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Before any distilling can start, malted barley and other grains are ground into a form of flour called grist, which is mixed with water to produce mash. Enzymes in the mash break it down into a sugary liquid called wort, which can now be brewed into a sort of beer – known as wash.
The wash is then distilled in column or – for the malt wash - pot stills (shown above). Here, the wash is heated, causing the liquid to evaporate – more alcohol than water evaporates, making the resulting spirit much stronger.
Once distilled, the spirit still cannot be called whisky – first it must mature for at least three years and a day. Because Scotch Whisky is matured for a long time compared to other spirits, old barrels are used to avoid the wood flavour becoming overpowering during the long ageing.
The lighter, more volatile alcohols to evaporate away, leaving the denser, less volatile alcohols behind. These dense alcohols, often known as old alcohols due to their prevalence in well aged spirits, are smoother and more flavourful than the harsher, young alcohols which dominate the taste of unaged spirits. The alcohol that evaporates during the ageing process is known as the Angels’ Share.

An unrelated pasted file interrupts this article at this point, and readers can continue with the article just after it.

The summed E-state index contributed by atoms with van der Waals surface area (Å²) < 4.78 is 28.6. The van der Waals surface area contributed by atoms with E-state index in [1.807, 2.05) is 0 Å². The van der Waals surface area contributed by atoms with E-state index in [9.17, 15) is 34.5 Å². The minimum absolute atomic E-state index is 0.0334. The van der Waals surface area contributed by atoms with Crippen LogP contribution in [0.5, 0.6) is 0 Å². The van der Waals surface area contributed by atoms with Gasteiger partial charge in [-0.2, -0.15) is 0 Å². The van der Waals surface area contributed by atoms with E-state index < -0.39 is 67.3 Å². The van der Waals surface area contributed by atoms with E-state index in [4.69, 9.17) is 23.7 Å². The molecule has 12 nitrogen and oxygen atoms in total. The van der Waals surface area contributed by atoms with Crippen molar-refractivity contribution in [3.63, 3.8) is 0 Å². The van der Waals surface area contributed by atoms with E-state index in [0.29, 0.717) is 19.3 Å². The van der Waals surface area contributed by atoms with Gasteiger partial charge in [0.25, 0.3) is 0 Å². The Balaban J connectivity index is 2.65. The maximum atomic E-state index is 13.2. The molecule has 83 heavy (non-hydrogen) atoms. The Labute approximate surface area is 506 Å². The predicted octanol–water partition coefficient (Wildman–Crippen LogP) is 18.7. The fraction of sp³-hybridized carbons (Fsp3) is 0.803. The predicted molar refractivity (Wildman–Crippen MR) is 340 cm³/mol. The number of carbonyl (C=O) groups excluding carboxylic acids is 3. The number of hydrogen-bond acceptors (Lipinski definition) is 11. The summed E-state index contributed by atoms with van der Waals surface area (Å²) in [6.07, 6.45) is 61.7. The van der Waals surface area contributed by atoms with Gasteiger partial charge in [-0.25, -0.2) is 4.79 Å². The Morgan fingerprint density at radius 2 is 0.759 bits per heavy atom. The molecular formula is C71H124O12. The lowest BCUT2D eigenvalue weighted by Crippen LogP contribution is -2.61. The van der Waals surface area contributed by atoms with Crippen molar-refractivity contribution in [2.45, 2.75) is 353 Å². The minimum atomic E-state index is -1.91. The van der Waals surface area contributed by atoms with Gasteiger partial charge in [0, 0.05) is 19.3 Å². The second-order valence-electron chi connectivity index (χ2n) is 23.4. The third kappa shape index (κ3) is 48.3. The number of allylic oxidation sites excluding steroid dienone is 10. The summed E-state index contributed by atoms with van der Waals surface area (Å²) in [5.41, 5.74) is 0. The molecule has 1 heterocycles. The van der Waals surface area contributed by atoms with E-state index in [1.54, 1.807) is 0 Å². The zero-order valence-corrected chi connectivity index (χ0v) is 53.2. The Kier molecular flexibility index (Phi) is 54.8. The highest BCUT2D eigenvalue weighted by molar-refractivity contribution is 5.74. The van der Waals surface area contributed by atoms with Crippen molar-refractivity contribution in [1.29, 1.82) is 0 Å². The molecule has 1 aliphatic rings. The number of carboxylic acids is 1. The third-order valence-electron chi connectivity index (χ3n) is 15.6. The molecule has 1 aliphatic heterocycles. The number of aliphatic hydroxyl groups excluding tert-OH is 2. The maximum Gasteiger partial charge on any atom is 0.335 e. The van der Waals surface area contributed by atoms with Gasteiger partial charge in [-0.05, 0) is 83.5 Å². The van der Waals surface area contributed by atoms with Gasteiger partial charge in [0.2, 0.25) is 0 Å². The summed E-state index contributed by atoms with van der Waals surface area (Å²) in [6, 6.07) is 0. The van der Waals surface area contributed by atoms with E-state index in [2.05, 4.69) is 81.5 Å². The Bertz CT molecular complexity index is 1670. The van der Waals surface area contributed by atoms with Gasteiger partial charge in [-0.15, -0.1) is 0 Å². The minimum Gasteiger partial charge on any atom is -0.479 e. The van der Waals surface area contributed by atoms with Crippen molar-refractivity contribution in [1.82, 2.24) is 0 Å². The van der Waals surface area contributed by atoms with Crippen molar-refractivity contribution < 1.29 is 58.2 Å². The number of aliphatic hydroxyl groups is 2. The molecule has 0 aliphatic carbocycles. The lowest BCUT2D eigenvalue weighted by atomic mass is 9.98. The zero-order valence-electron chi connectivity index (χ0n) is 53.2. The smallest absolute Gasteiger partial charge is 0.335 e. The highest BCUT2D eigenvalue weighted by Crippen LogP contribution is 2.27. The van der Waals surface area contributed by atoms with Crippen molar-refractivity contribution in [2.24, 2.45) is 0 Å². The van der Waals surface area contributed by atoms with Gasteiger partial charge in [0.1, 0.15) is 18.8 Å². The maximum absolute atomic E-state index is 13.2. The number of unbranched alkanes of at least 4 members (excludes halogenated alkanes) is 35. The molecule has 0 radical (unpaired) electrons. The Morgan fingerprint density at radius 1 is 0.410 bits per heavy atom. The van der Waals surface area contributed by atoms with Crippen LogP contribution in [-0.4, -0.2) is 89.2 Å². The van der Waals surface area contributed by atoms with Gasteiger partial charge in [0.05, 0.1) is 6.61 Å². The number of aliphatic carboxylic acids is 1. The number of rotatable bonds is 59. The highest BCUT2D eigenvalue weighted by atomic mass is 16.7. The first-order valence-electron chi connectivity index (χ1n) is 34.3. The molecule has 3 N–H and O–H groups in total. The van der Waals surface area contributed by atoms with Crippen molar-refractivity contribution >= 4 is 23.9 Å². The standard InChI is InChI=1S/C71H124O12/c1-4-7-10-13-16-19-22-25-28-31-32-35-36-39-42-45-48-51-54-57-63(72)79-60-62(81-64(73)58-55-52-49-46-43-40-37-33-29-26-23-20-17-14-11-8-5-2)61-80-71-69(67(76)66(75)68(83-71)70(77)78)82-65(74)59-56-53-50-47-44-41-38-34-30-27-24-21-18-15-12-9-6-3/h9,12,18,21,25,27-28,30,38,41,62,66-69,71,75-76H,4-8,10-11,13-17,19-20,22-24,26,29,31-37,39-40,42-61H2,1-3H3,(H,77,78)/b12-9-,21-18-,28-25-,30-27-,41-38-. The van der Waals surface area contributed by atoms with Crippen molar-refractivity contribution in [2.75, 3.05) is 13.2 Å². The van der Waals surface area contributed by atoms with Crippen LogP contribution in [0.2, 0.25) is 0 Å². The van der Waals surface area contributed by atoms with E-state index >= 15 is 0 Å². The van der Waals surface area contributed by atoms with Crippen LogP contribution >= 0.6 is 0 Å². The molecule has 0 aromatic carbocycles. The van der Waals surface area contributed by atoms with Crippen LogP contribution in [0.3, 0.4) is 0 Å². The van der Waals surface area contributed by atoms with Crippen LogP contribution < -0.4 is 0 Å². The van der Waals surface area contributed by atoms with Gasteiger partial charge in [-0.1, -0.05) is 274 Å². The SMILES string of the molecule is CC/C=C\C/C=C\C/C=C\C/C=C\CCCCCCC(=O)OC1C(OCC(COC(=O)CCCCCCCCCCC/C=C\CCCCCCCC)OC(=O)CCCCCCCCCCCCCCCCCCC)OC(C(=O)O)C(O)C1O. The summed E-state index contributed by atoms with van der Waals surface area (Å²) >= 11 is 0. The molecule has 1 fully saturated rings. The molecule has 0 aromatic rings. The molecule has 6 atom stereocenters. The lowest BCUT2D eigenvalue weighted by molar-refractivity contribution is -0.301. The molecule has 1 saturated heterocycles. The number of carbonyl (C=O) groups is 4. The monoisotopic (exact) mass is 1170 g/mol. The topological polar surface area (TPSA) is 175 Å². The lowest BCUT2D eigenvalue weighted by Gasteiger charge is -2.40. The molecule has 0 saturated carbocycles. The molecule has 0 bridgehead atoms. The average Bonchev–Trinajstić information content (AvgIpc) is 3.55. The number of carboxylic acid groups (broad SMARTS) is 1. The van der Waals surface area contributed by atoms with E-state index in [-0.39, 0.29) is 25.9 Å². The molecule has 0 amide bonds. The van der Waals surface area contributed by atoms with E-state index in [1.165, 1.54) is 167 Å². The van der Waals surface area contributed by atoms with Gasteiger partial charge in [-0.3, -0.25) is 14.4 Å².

Since the earliest years of whisky production, distillers have been finding different ways in which add extra character and flavour, leading to a huge array of different whiskies and great distinction between the whisky styles from the five regions – Speyside, Highland, Islay, Campbeltown and Lowland.
No single whisky can have all the facets of these distinctive styles and so the real art of making a whisky is in the blending. With over 100 malt whisky producers each crafting a distinctive product there is nearly infinite scope to create complex flavours, to get it just right requires expert taste-buds and a lifetime of experience.